Stem cell medicine has huge potential but unscrupulous clinics offering unrealistic hopes are endangering its future

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The health law professor’s never-ending quest to debunk too-good-to-be-true medical procedures, diets and revived ancient therapies has been turned into six-part documentary series titled A User’s Guide to Cheating Death

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Driven by fear of malpractice. Johns Hopkins research team conducts national survey of more than 2,000 physicians

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Brendan Saloner, who studies substance use treatment among young people at Johns Hopkins Bloomberg School of Public Health and Berman Institute of Bioethics, said the general lack of collegiate recovery options is symptomatic of a broader problem. “We don’t have the infrastructure set up to really help anyone in most places. It’s sort of a bleak world,” he said. “People are desperate, and understandably so.”

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Outbreaks of a deadly, sexually transmitted disease confound health officials, whose obstacles include drug shortages, uneducated doctors and gangs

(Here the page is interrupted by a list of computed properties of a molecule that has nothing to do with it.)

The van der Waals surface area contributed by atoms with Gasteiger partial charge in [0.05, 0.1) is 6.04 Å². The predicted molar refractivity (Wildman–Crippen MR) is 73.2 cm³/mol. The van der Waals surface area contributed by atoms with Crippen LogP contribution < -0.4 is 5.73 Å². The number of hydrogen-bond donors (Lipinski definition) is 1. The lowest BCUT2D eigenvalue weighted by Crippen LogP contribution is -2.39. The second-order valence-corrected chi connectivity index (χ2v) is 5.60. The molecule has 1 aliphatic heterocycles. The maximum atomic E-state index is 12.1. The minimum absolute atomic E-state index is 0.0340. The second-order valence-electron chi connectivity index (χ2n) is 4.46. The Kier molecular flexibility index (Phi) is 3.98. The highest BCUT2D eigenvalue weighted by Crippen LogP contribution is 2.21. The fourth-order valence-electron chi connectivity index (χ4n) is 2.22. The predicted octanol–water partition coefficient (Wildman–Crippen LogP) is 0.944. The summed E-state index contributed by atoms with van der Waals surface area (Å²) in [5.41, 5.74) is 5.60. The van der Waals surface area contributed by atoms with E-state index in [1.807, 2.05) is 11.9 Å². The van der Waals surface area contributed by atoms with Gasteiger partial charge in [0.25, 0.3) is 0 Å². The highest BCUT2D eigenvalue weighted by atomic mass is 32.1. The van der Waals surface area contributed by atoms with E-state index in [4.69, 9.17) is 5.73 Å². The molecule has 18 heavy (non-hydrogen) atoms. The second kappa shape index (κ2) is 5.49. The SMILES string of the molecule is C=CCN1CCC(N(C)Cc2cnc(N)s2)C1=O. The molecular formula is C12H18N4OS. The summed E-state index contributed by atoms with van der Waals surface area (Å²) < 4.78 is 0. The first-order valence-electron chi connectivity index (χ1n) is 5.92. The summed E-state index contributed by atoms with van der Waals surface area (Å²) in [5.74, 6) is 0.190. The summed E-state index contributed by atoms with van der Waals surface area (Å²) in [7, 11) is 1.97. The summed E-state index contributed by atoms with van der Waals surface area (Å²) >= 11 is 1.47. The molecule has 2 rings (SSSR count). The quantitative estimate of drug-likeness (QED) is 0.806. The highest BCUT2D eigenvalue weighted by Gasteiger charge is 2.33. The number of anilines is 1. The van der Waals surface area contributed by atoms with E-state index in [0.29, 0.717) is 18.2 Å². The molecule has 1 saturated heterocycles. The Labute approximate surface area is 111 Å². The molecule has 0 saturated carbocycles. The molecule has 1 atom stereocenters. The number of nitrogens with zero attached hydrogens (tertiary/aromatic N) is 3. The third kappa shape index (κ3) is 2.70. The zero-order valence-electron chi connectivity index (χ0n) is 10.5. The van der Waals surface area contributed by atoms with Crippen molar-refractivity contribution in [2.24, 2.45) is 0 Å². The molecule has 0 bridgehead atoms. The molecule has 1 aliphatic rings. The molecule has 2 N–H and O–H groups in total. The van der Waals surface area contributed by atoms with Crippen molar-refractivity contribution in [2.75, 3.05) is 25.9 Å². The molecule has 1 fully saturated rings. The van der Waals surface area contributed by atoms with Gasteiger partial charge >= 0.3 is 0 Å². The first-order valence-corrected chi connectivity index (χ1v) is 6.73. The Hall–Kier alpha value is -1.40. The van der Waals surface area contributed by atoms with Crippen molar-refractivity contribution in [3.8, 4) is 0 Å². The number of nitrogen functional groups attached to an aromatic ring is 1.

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John Zhang, a New York fertility doctor, wanted to push the boundaries of science and fertility by giving women at risk of passing on serious genetic conditions a chance at healthy kids through an IVF technique that uses the DNA of three people

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When a receptionist hands out a form to fill out at a doctor’s office, the questions are usually about medical issues: What’s the visit for? Are you allergic to anything? Up to date on vaccines? But some health organizations are now asking much more general questions: Do you have trouble paying your bills? Do you feel safe at home? Do you have enough to eat?

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Stacey Lee, an assistant professor at JHU’s Carey Business School, suggests a more transparent process for patients

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